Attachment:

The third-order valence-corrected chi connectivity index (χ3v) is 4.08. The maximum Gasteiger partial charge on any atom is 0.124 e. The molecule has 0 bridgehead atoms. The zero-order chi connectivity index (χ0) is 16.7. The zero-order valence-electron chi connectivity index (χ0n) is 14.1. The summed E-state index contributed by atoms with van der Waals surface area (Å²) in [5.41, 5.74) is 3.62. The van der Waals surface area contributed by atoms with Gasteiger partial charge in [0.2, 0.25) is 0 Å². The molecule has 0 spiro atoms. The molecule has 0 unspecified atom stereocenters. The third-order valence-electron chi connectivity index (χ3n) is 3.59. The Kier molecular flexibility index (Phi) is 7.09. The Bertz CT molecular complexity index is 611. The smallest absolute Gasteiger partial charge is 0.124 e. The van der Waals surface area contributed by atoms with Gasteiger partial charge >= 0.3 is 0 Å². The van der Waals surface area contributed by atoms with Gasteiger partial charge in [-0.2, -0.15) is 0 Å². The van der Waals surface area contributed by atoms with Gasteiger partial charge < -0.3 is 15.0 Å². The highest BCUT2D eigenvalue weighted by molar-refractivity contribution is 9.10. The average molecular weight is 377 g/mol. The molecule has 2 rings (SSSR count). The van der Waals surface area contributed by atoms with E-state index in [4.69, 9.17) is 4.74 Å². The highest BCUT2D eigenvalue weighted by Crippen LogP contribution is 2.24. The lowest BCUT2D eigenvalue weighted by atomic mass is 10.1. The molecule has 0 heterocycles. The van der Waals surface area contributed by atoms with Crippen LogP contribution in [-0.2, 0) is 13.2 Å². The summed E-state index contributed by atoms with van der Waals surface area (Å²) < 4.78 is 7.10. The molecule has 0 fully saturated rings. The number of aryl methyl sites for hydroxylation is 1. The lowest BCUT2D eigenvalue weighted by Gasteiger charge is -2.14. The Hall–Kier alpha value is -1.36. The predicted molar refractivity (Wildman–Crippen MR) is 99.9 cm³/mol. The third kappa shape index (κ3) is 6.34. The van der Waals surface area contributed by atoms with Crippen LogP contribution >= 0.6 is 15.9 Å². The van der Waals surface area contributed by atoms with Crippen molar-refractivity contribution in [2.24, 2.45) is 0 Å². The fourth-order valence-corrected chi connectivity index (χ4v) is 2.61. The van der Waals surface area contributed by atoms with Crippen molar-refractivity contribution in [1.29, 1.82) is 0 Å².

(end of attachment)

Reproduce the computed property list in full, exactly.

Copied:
The third-order valence-corrected chi connectivity index (χ3v) is 4.08. The maximum Gasteiger partial charge on any atom is 0.124 e. The molecule has 0 bridgehead atoms. The zero-order chi connectivity index (χ0) is 16.7. The zero-order valence-electron chi connectivity index (χ0n) is 14.1. The summed E-state index contributed by atoms with van der Waals surface area (Å²) in [5.41, 5.74) is 3.62. The van der Waals surface area contributed by atoms with Gasteiger partial charge in [0.2, 0.25) is 0 Å². The molecule has 0 spiro atoms. The molecule has 0 unspecified atom stereocenters. The third-order valence-electron chi connectivity index (χ3n) is 3.59. The Kier molecular flexibility index (Phi) is 7.09. The Bertz CT molecular complexity index is 611. The smallest absolute Gasteiger partial charge is 0.124 e. The van der Waals surface area contributed by atoms with Gasteiger partial charge >= 0.3 is 0 Å². The van der Waals surface area contributed by atoms with Gasteiger partial charge in [-0.2, -0.15) is 0 Å². The van der Waals surface area contributed by atoms with Gasteiger partial charge < -0.3 is 15.0 Å². The highest BCUT2D eigenvalue weighted by molar-refractivity contribution is 9.10. The average molecular weight is 377 g/mol. The molecule has 2 rings (SSSR count). The van der Waals surface area contributed by atoms with E-state index in [4.69, 9.17) is 4.74 Å². The highest BCUT2D eigenvalue weighted by Crippen LogP contribution is 2.24. The lowest BCUT2D eigenvalue weighted by atomic mass is 10.1. The molecule has 0 heterocycles. The van der Waals surface area contributed by atoms with Crippen LogP contribution in [-0.2, 0) is 13.2 Å². The summed E-state index contributed by atoms with van der Waals surface area (Å²) < 4.78 is 7.10. The molecule has 0 fully saturated rings. The number of aryl methyl sites for hydroxylation is 1. The lowest BCUT2D eigenvalue weighted by Gasteiger charge is -2.14. The Hall–Kier alpha value is -1.36. The predicted molar refractivity (Wildman–Crippen MR) is 99.9 cm³/mol. The third kappa shape index (κ3) is 6.34. The van der Waals surface area contributed by atoms with Crippen LogP contribution >= 0.6 is 15.9 Å². The van der Waals surface area contributed by atoms with Crippen molar-refractivity contribution in [2.24, 2.45) is 0 Å². The fourth-order valence-corrected chi connectivity index (χ4v) is 2.61. The van der Waals surface area contributed by atoms with Crippen molar-refractivity contribution in [1.29, 1.82) is 0 Å².